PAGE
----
Surry shies away from sanctuary designation

Published 3:41 am Wednesday, December 11, 2019

By Frederic Lee 

Staff writer

SURRY — The Surry County Board of Supervisors passed a resolution upholding the Second Amendment Thursday, but stopped short of declaring the county a “Second Amendment Sanctuary,” resulting in a backlash from the public. 

Subscribe to our free email newsletter

Get the latest news sent to your inbox

Hundreds of Second Amendment supporters flooded the Surry County government center Thursday, a replay of county meetings across Virginia, where the Second Amendment Sanctuary movement has taken hold after Democrats won control of the statehouse beginning in January.

After the Board passed a resolution to uphold the Second Amendment and urge Gov. Ralph Northam and the General Assembly to do the same, residents in the packed courtroom applauded and started to file out. 

Tagged with orange “guns save lives” stickers, the crowd returned to the Board room when word spread that the Board’s resolution didn’t include language that deemed the county a “Second Amendment Sanctuary.”  {mprestriction ids=”1,2,3,4,5,6″}

Oddly, the Virginia Citizens Defense League counts Surry as one of 46 counties, towns and cities to pass a Second Amendment Sanctuary resolution. 

During the public comment period that followed the vote, more than 20 residents spoke out.  Several individuals pressured the Board to update their resolution with language naming a Second Amendment sanctuary and vote on it again that same night. 

Surry residents James and Kristina Munsell both spoke during the public comments period of the meeting and said that their minor daughter carried a gun with her when she was outside of the house in order to protect herself from a registered sex offender that had moved into the neighborhood and started waving at her. 

“She was essentially a prisoner in her own house if she didn’t have (a firearm),” said James, adding that if the Board of Supervisors wasn’t going to stick up for what he supports, then in the future he will vote for Board of Supervisors candidates that do.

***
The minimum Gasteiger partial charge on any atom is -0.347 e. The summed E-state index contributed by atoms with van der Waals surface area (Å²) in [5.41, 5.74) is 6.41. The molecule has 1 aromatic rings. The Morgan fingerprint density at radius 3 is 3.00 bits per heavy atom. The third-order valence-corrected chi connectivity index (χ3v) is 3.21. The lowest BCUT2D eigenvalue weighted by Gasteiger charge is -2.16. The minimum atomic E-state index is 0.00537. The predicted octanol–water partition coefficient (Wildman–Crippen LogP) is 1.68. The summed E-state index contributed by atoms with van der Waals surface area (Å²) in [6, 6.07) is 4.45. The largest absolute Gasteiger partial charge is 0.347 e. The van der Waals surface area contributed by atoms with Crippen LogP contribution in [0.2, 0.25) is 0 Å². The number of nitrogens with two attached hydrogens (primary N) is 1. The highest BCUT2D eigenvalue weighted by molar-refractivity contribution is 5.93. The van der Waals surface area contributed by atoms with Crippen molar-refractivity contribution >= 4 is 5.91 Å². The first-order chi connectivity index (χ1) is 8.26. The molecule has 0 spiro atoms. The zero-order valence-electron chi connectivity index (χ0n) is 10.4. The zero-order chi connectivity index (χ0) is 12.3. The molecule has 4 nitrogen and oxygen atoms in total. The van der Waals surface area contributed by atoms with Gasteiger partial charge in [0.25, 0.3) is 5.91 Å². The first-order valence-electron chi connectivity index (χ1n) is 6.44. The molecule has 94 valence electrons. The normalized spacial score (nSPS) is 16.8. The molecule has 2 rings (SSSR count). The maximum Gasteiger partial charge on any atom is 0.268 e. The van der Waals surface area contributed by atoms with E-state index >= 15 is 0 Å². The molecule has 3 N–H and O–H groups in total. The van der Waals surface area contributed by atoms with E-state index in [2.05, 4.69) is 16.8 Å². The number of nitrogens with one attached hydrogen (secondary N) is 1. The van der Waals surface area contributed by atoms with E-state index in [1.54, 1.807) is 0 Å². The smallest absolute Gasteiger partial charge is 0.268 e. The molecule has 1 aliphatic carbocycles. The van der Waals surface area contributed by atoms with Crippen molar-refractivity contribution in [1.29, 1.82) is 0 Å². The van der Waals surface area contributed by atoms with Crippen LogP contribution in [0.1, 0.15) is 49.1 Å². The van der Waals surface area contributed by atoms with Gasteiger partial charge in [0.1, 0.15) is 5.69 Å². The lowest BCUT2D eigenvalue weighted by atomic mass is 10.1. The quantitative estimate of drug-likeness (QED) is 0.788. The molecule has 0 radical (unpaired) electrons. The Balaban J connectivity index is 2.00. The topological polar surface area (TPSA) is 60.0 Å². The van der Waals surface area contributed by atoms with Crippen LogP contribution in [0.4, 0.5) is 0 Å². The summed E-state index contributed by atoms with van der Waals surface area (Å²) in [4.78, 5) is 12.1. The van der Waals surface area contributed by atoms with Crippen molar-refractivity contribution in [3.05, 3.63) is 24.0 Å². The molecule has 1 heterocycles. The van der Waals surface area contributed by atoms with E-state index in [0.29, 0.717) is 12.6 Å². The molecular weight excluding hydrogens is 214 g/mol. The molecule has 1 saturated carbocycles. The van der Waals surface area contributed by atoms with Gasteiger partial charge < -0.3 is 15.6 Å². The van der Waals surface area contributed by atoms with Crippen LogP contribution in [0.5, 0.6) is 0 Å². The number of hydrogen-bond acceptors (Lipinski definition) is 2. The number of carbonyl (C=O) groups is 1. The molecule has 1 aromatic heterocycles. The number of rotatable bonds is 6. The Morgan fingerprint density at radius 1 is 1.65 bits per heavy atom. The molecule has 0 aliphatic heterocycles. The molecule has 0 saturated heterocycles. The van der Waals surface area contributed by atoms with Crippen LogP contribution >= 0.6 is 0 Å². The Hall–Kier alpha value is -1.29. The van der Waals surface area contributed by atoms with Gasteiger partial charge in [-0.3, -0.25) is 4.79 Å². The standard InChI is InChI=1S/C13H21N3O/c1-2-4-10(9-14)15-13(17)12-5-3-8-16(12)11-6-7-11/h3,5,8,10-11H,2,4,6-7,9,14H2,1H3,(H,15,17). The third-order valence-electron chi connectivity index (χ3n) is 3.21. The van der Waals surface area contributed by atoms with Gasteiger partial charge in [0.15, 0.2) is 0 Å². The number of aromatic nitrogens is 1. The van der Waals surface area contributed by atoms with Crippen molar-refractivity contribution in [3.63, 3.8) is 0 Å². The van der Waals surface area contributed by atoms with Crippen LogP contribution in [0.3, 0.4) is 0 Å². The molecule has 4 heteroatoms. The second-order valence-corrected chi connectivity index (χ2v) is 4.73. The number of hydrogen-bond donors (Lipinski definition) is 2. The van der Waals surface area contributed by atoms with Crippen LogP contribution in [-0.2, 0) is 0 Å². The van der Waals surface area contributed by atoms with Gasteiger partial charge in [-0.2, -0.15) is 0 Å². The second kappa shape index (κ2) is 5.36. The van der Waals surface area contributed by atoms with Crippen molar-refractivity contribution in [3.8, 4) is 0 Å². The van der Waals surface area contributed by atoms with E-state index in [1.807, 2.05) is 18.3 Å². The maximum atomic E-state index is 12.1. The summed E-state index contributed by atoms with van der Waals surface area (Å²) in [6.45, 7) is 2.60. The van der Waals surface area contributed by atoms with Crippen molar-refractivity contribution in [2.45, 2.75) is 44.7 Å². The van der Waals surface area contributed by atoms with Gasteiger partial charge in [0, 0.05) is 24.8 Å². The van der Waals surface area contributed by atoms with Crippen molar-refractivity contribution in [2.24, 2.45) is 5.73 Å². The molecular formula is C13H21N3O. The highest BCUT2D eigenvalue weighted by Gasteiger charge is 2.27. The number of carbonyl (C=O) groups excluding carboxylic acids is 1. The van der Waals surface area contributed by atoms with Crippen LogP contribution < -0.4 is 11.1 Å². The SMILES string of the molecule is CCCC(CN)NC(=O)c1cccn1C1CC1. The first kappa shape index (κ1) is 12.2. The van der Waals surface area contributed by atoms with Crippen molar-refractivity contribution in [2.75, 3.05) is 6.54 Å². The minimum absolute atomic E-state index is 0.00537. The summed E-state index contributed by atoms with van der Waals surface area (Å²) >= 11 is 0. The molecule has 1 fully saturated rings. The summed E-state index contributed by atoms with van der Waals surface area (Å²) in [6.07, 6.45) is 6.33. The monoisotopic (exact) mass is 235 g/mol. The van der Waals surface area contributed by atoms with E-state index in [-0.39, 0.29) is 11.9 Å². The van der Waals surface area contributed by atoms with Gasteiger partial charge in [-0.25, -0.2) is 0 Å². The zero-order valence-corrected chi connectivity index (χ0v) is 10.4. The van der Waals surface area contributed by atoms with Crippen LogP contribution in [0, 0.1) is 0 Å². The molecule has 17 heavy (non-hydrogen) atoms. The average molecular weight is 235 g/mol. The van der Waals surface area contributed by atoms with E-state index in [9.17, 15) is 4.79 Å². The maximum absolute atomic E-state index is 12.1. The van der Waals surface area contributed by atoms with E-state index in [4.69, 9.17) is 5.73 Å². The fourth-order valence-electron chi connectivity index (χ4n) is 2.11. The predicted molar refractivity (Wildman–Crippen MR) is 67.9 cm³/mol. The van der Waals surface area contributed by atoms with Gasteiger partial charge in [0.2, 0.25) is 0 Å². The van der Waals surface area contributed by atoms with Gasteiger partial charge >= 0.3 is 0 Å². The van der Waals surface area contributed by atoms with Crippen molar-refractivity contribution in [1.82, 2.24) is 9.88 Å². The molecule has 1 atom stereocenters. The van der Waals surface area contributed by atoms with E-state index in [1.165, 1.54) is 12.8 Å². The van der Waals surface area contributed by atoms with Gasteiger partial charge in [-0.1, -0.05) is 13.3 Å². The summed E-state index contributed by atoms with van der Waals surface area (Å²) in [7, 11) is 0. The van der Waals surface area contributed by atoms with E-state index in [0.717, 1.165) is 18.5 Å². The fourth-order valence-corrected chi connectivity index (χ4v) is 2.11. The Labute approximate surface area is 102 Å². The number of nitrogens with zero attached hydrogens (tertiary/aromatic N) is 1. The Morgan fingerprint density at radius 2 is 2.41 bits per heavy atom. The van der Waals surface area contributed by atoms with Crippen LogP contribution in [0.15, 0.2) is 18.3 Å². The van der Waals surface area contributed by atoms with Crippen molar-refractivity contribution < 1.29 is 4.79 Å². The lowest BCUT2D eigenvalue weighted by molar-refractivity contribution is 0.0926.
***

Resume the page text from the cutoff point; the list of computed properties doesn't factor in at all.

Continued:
Surry County resident J.C. Judkins was gathering signatures outside of the courthouse Thursday night for a petition to uphold gun rights in the locality. He said that he was going to take the petition — which has so far gathered more than 400 signatures — to Richmond ahead of the General Assembly’s 2020 session.

In an interview Thursday, Judkins said that there are farmers in Surry County that depend on guns to protect their crops from deer and their livestock from predators. Without their guns, those people wouldn’t have any other means to survive, he said. 

Board of Supervisors Chairman Michael Drewry said in an interview Friday that there was still a lot of mystery and divergent opinions about the phrase “Second Amendment Sanctuary” and what its consequences might be.  

The Board of Supervisors’ resolution to uphold the Second Amendment referenced gun control legislation that had been proposed by Gov. Ralph Northam and the General Assembly that will likely be introduced in their 2020 session. 

A special session of the  General Assembly took place on July 9 to address gun violence regulations in Virginia in the wake of the May 31 shooting in a Virginia Beach municipal building that left 12 people dead.

For that meeting, Northam proposed eight pieces of gun legislation, such as requiring background checks on all firearm sales and transactions and bans on assault weapons and silencers. 

That meeting — which took place when both houses of the General Assembly had Republican majorities  — ended abruptly without the passage of a single bill, according to multiple news reports. 

In a November interview on CNN, Northam said that he was confident that those eight bills would become law in the 2020 session now that the both houses of the General Assembly have democratic majorities. 

Drewry said they weren’t sure if the topic would come up at the Board’s next meeting. {/mprestriction}